Internet startups would take the much greater hit from SESTA than large Internet firms would, but ultimately, those most impacted would be users themselves.
With the new Safari 11 update, Apple addresses how your browsing habits are tracked and shared with parties other than the sites you visit. In response, Apple is getting criticized by the advertising industry for "destroying the Internet's economic model."
Safari has been blocking third-party cookies by default since releasing Safari 5.1 in 2010. The new Safari update, with Intelligent Tracking Prevention, closes loopholes around third-party cookie-blocking by using machine learning to distinguish the sites a user has a relationship with from those they don't, and treating the cookies differently based on that.
The new gold standard for cloud application encryption will soon be the cloud provider never having access to the user's data—not even while performing computations on it.
Microsoft has become the first major cloud provider to offer developers the ability to build their applications on top of Intel's Software Guard Extensions (SGX) technology, making Azure "the first SGX-capable servers in the public cloud." Azure customers in Microsoft's Early Access program can now begin to develop applications with the "confidential computing" technology.
The underlying technology is not yet perfect, but it's efficient enough for practical usage, stops whole classes of attacks, and is available today. Secure enclaves have the potential to be a new frontier in offering users privacy in the cloud.
Due to concerns over the U.S. government's mass surveillance programs, the European Court of Justice is now tasked with determining if EU citizens' privacy rights are sufficiently protected during Facebook data transfers. (TechCrunch)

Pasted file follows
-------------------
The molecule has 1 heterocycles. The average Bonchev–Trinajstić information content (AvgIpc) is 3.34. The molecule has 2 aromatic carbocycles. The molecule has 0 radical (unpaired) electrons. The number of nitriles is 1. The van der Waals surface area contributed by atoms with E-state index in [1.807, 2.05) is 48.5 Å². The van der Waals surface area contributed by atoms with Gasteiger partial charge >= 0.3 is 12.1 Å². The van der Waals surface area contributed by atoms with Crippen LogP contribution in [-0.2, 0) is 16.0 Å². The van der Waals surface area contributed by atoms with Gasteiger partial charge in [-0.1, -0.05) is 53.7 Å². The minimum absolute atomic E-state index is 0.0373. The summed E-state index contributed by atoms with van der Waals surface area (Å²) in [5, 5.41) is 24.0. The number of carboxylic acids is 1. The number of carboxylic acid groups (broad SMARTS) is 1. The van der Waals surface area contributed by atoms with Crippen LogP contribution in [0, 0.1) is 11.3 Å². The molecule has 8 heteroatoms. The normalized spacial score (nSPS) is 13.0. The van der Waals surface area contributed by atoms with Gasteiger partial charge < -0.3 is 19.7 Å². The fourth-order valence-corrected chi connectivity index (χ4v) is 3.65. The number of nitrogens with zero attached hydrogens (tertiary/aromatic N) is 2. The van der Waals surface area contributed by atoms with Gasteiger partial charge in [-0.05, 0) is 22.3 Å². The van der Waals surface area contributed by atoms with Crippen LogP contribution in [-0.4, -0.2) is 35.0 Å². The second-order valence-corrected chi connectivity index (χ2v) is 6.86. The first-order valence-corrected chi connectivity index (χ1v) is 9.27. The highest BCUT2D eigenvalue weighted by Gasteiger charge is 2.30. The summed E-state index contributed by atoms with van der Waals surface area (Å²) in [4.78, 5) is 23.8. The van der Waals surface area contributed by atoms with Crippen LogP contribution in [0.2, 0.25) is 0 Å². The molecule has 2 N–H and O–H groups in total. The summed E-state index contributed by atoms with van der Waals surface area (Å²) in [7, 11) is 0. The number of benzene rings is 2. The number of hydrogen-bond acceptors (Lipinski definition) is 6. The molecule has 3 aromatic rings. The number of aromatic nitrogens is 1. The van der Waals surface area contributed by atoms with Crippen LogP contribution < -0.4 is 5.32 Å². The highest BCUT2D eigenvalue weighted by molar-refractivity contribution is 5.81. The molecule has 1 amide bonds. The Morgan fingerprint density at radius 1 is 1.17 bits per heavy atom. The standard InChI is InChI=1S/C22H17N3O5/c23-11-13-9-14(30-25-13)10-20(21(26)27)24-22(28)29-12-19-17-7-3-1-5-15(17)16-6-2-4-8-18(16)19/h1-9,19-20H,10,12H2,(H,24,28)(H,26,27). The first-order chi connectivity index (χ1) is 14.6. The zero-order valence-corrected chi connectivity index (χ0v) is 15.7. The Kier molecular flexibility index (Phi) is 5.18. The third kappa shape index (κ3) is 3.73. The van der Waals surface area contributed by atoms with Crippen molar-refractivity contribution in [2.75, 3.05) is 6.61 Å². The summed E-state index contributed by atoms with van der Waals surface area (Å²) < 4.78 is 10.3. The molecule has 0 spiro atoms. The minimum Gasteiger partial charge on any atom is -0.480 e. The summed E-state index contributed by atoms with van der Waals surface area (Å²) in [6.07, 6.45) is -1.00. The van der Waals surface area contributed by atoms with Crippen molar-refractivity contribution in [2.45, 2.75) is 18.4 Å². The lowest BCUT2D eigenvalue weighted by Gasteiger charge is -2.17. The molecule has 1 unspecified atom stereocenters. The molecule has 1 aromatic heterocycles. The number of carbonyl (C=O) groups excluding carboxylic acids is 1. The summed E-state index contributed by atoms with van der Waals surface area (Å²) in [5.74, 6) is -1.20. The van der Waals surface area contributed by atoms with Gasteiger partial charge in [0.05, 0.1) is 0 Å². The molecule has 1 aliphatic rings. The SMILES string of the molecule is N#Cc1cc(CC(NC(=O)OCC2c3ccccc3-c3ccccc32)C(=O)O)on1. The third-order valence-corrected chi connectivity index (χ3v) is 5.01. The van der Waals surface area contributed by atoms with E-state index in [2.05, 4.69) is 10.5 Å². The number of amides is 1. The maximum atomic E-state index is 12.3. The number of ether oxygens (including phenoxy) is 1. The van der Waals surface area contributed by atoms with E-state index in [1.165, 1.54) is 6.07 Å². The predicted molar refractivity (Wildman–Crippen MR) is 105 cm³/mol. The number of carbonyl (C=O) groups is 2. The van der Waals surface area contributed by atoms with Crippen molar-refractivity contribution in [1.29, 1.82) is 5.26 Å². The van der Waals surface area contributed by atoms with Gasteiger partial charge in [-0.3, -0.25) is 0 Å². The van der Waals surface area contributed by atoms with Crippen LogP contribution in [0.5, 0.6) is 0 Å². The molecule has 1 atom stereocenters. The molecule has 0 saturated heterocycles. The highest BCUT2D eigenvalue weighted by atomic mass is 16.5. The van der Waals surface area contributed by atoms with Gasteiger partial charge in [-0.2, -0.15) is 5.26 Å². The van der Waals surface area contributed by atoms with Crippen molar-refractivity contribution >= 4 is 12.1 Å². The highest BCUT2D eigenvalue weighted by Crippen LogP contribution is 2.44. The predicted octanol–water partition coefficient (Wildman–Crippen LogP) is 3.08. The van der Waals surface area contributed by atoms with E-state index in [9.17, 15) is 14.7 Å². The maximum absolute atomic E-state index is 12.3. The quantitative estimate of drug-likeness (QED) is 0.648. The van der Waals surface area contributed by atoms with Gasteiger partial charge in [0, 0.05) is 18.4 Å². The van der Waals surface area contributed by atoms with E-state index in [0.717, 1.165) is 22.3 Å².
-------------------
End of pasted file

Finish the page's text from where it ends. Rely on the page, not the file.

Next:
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A local community group in the Electronic Frontier Alliance will host a discussion on October 12 about Section 230, the law that makes modern online community possible, and the latest threat to it. EFF's Elliot Harmon will give a presentation remotely.
EFF's Cindy Cohn will participate in a conversation with technology writers and other thought leaders regarding the impact of the iPhone on our economy and society on October 18 at the Computer History Museum.
EFF is a co-sponsor of the Data Coalition's third annual California Data Demo Day on October 19 at the Capitol Event Center in Sacramento. The event will bring together state agency officials and legislators to explore the benefits of open data, inside and outside government.
Join EFF's Elliot Harmon on October 19 for an informal discussion on important digital rights issues coming up in Congress this year, as well as ways that South Dakotans can get involved with the fight for free expression, privacy, and innovation online.
Join Democracy Now!'s Amy Goodman, EFF's Cory Doctorow, and EFF's Danny O'Brien for a discussion about the importance of independent media and an open Internet at the National Bioneers Conference on October 21.
On October 23 & 24 EFF will host a booth at All Things Open, the annual gathering of free and open source software developers. EFF's Elliot Harmon will give a presentation on how coders can fight back against DRM on October 24.
EFF is seeking a staff technologist or senior staff technologist to join our Technology Projects team. The role's primary responsibility will be working on one of EFF's technical projects, which may require a basic familiarity with web cryptography and other web technologies. All projects are open source and have active community contributors.